WCF Performance Counters

WCF offers its own set of performance counters, which allow you to observe the live performance of your services, from various aspects. However, WCF does not publish performance counter data by default, and even when enabled, you can choose which categories of counters are published. As you expect, this is designed so with a reason.

Shared memory concerns

Besides the obvious performance overhead, managed performance counters also consume memory that is shared among .NET processes running on the machine. This committed memory is backed by the page file, so its size counts to the overall system commit. The memory area is set up per performance counter category, and has a default size of 128KB.

So, the size of this memory area should be kept small. However, when all memory counters are enabled WCF, then – depending on your services – the counters (or more precisely, counter instances) will consume a considerable part of these shared memory areas:

• 15 performance counters for each instance of operation (per endpoint across all services).

• 19 performance counters for each instance of endpoint (across all services).

• 33 performance counters for each service.


This means quite many counter instances for the category “ServiceModelOperation”. If you have say 10 operations per endpoint, 10 endpoints in each service and 10 services, you’ll end up with 10 x 10 x 10 x 15 = 15 000 performance counter instances for this category.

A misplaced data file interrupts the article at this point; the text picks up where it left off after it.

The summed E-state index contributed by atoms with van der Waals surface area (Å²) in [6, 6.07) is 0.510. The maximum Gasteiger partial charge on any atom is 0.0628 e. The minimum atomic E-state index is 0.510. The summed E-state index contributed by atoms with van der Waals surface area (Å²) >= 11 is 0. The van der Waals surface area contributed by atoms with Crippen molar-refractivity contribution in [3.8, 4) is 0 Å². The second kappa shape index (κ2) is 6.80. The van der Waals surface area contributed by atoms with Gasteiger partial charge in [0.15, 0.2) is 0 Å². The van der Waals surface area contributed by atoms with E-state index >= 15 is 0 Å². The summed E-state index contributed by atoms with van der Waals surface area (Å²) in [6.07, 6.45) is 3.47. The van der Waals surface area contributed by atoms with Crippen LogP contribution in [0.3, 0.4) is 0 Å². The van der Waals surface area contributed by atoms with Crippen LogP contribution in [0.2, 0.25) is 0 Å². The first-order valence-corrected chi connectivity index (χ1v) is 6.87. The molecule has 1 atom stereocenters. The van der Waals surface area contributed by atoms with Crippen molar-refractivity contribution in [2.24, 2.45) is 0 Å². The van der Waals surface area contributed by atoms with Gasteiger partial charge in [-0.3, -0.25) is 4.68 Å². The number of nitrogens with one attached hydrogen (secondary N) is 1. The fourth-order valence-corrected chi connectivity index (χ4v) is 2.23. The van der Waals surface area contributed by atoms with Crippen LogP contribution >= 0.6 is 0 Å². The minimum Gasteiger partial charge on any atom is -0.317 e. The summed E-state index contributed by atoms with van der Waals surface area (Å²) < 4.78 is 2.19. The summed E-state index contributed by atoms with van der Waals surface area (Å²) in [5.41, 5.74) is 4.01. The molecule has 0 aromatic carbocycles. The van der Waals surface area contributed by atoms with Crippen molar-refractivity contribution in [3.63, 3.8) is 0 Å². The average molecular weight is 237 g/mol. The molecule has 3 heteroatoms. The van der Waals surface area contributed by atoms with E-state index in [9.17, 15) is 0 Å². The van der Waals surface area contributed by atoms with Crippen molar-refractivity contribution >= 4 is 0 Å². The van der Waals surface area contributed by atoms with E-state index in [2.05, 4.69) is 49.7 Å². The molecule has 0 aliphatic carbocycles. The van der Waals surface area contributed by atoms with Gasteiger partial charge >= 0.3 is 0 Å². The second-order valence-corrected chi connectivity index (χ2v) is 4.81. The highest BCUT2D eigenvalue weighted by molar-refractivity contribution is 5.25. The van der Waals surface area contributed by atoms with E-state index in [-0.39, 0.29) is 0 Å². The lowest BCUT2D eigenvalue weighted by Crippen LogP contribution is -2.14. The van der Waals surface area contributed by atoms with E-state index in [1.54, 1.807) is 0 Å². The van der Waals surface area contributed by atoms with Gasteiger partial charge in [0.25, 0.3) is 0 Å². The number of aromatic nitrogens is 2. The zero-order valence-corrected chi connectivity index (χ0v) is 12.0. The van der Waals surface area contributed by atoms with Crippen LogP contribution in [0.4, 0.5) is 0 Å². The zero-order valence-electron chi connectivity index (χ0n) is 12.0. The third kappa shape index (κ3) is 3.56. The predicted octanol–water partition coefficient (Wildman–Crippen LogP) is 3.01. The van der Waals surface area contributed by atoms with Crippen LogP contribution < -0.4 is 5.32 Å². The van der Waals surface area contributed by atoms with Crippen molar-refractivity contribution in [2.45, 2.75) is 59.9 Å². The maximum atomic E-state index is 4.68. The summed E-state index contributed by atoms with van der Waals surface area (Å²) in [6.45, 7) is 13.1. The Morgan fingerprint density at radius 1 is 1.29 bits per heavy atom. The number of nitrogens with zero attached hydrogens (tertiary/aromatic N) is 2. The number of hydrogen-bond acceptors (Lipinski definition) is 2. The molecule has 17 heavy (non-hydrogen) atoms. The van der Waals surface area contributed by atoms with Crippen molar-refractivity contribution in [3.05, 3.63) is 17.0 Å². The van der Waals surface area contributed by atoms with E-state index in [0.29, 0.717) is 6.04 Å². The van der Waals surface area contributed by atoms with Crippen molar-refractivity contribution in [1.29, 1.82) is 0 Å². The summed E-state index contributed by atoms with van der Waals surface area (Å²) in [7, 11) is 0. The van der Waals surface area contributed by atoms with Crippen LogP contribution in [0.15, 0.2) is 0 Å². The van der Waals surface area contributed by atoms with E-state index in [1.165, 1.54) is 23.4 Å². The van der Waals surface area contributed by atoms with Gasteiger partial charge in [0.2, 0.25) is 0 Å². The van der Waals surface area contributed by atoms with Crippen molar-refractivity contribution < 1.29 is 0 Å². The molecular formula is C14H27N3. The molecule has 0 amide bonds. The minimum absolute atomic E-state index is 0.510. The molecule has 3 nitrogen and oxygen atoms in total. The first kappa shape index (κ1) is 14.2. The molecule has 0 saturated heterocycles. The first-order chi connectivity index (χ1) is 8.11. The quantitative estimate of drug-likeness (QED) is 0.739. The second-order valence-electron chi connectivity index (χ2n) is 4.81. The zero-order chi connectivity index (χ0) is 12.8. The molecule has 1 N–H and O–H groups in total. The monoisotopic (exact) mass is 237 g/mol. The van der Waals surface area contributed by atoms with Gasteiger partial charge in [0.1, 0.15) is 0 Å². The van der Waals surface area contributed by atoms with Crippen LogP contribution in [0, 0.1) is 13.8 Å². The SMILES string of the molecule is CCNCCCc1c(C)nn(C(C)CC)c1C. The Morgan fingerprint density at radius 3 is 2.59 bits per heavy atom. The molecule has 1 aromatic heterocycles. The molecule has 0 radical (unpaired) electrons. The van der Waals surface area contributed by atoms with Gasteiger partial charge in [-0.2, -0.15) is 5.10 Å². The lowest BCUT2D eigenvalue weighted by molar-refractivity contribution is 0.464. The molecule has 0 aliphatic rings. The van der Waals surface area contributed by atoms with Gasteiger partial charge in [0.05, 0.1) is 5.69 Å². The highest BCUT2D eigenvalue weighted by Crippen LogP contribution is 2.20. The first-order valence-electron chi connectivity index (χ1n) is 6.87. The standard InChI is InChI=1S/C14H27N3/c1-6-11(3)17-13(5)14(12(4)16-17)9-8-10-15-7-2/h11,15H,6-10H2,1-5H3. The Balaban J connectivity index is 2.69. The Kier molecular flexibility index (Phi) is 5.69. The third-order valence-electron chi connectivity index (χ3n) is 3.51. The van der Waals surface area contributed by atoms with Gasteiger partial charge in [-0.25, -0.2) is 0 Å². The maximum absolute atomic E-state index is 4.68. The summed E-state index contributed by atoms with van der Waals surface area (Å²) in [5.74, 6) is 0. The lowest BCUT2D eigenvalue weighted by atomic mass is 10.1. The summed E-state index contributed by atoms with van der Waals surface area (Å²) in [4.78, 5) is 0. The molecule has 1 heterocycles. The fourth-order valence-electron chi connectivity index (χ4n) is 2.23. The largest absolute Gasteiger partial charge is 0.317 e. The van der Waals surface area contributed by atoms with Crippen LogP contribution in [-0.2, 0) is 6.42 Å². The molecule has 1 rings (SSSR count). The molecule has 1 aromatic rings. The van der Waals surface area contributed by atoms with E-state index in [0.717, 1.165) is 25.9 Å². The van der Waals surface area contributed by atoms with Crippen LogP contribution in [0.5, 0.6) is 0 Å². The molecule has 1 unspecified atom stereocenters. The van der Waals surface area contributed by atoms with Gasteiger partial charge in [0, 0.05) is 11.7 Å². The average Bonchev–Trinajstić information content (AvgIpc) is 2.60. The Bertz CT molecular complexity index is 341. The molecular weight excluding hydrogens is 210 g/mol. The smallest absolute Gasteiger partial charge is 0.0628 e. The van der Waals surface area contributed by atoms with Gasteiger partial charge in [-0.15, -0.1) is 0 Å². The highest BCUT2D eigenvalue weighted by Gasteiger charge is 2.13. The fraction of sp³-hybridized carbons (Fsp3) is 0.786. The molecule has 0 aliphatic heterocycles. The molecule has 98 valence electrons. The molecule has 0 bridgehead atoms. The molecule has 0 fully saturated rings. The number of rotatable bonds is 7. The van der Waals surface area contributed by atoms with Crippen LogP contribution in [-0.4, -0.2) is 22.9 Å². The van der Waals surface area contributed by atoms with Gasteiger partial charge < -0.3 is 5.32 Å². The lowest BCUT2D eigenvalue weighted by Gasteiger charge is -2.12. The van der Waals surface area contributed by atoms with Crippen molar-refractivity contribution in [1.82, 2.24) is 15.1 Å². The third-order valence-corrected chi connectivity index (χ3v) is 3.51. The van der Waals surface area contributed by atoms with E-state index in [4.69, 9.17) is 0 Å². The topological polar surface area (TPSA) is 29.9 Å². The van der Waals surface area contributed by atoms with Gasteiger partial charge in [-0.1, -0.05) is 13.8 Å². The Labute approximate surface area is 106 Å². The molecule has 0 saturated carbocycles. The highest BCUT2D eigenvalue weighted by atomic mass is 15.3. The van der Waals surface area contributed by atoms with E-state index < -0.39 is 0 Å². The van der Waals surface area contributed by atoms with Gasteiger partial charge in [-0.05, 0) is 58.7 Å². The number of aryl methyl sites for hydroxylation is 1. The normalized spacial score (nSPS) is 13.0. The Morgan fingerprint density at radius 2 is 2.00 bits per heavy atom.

But how many bytes does one instance need? Among other factors, this also depends on the name of the counter instances, which tend to be long in WCF (combination of service, endpoint and operation name). According to my measurements, they need approximately 320-350 bytes each.

Summing it up

Writing this back to our formula above, our hypothetical scenario would need 15 000 x 350 = 5 250 000 bytes of shared memory for “ServiceModelOperation” alone. Sure enough, in such cases the default 128KB won’t be enough for this category. When this happens, WCF notifies you by writing "System.InvalidOperationException: Custom counters file view is out of memory." to the application event log and in the ServiceModel trace.

The solution is to specify a fileMappingSize suitable for your needs in either machine.config or the registry. I’d recommend the latter, since the registry setting allows doing this per category.